Ludwig van Beethoven famously said, “To play a wrong note is insignificant; to play without passion is inexcusable.”

Despite the limitations of the pandemic which has forced a halt to rehearsals and live performances, the Livermore-Amador Symphony remains passionate about music and eager to share it with the public. The focus this month is on Beethoven.

Music Director Lara Webber says, “The symphony continues to reach out and support the community through online musical offerings.”

The symphony is releasing several Beethoven-themed video projects on its website and social media pages. Two videos feature live recordings of recent Livermore-Amador Symphony performances at the Bankhead with new introductions from Webber, putting the music in context. In a third video, pianist Frederic Chiu is featured. A unique recital is being especially created for the symphony by Bay Area soprano, Heidi Moss.

“Beethoven included a text for each of the five movements of the ‘Pastoral,’” he said. “The art works in the video are mostly historic, chosen to visualize his text. They are by John Constable, local artist Margaret Frank, Camille Pissarro, Albert Bierstadt and Cornelius van Leemputten. Beethoven's text, in German, is included at the start of each movement followed by the English translation.”

Beethoven’s Fourth Piano Concerto features pianist Gwendolyn Mok.

A personal interview and performance are presented as a “Beethoven's Birthday Gift to the Livermore-Amador Symphony.”

Webber says, “In homage to the performance we had planned of Beethoven's monumental, revolutionary Fifth Symphony, we present fantastic Frederic Chiu playing Franz Liszt’s extraordinary piano reduction. Frederic would have been our soloist playing Prokofiev last May, and he will be with us as soon as we can get back to the theater. In the meantime, he generously offered his unique performance and perspective to share.”

A special highlight of these digital offerings will be presented by Bay Area soprano Heidi Moss.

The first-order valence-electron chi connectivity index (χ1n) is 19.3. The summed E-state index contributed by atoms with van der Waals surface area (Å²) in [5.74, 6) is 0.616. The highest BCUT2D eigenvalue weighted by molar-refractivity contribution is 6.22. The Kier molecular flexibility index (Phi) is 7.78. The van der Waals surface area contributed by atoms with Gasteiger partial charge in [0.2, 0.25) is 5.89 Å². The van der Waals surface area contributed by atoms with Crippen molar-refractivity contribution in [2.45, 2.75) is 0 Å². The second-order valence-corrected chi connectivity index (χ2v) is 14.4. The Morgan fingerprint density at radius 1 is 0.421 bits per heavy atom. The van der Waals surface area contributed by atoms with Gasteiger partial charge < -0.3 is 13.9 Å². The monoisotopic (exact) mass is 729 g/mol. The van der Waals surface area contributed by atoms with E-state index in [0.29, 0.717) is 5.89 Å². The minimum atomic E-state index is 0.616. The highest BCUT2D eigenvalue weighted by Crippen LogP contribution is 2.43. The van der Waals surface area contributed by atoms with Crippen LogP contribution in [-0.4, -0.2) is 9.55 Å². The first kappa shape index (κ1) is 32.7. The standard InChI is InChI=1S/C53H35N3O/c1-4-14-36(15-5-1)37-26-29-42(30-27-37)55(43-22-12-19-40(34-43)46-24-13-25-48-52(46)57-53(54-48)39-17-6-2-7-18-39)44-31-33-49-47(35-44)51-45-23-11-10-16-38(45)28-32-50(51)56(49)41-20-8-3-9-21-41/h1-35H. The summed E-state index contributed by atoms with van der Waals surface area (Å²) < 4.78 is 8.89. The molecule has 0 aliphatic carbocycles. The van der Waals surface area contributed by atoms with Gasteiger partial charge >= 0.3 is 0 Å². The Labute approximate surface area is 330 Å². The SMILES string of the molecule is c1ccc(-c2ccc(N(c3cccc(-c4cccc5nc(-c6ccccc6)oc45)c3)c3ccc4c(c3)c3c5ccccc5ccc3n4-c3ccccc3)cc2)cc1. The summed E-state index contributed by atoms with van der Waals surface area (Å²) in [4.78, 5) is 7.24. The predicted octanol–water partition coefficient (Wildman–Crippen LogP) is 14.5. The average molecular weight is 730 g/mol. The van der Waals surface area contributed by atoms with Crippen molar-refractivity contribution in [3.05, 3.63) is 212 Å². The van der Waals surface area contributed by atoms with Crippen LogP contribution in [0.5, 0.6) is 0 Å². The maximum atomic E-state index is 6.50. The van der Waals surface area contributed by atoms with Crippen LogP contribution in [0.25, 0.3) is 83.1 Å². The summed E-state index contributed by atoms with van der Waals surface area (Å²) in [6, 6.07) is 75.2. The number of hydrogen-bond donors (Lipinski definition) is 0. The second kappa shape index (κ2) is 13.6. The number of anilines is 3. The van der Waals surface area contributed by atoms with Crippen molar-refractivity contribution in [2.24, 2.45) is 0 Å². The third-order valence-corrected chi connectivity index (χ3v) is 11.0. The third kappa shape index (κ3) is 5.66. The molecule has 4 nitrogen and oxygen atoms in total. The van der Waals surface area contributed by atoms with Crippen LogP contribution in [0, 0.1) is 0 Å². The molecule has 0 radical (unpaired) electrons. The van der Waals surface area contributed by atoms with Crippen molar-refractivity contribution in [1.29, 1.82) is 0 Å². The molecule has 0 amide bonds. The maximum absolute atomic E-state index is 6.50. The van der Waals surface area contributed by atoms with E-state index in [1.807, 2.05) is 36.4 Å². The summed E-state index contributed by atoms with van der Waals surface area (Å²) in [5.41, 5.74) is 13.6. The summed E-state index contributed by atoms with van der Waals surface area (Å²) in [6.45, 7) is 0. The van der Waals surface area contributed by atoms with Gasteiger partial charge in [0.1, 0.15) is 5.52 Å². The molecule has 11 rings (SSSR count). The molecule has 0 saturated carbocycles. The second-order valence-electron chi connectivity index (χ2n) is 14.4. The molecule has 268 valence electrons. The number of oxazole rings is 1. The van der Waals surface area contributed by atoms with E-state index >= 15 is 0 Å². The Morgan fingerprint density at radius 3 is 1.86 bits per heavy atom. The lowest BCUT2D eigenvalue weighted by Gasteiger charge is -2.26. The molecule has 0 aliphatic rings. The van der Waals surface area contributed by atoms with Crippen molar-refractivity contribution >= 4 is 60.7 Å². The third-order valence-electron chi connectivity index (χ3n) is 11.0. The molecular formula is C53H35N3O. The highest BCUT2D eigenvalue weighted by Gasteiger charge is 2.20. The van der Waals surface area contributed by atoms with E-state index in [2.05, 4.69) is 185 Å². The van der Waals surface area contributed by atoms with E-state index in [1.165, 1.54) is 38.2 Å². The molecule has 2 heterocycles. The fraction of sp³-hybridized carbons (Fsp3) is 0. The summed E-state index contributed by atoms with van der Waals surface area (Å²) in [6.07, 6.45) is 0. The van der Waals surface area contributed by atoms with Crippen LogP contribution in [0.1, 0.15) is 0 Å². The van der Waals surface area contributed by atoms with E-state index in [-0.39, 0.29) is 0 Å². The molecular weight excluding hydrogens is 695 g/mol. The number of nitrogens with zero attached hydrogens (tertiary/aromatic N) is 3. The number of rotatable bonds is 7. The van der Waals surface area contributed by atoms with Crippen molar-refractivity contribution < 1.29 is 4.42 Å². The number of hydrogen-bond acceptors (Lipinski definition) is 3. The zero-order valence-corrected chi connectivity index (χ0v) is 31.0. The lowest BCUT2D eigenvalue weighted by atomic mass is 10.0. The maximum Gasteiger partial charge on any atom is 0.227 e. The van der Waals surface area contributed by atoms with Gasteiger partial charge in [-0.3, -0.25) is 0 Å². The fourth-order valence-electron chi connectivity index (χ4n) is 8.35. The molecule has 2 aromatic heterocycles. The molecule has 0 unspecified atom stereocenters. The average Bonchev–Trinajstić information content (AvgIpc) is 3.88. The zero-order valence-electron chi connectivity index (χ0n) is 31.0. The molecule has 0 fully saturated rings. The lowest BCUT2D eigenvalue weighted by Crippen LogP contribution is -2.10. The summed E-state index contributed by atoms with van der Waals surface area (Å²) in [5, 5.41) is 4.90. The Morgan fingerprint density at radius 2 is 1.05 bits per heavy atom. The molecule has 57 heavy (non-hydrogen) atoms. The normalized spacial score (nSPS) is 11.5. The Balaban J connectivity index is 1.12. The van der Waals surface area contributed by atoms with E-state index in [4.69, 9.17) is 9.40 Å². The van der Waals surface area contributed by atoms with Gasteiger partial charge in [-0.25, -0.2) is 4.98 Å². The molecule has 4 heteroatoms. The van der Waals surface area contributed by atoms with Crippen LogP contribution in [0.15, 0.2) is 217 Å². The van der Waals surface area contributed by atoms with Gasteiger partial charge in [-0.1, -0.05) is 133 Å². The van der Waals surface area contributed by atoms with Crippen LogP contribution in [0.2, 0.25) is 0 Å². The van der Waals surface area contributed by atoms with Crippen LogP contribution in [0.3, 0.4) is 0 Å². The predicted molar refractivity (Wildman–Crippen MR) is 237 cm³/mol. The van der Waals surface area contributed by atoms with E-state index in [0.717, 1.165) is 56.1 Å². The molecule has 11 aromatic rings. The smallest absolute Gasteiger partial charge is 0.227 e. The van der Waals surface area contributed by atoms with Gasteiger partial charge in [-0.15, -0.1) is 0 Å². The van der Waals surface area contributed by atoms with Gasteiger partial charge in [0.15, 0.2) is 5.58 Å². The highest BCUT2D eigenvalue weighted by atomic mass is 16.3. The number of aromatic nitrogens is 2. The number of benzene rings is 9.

In lieu of a live concert, Webber says, “Heidi will curate and perform a short recital, recorded at home, featuring one of the Beethoven songs she would have performed with us at the Bankhead: ‘Ich Liebe Dich.’”

Moss also described the performance.

“I created a short set beginning with some of the first true lieder (songs) by Mozart and ending with a lied written by my husband (Bay Area composer Kurt Erickson),” said Moss. “We will be casual in our format and chat about each piece as we go. There are two lieder with identical texts: ‘Mondnacht’ by Schumann and by Erickson. One of my favorite explorations these past few years is comparing works that share texts. As a singer, it gives me new insight into both composer and poet, and I find new expressive gestures in each iteration that deepens the other. For the listener, it is another opportunity to explore a poem, get a second listen, and hear something new.”

The symphony has carefully collaborated in other ways as well. Members of the orchestra’s woodwind and brass sections performed safely outdoors at Retzlaff Vineyards for the Bankhead Theater’s innovative “Vineyard Vibes” series. Late this summer, Webber launched a “Backyard Strings” program in her large yard.

She says, “In full compliance with Alameda County Health mandates and guidelines, several string players, all masked, have joyfully made music together, overcoming physical distancing by extending the range of their listening abilities.”

All of these recordings and more are available on the symphony’s website, and on Facebook, @LivAmSymph.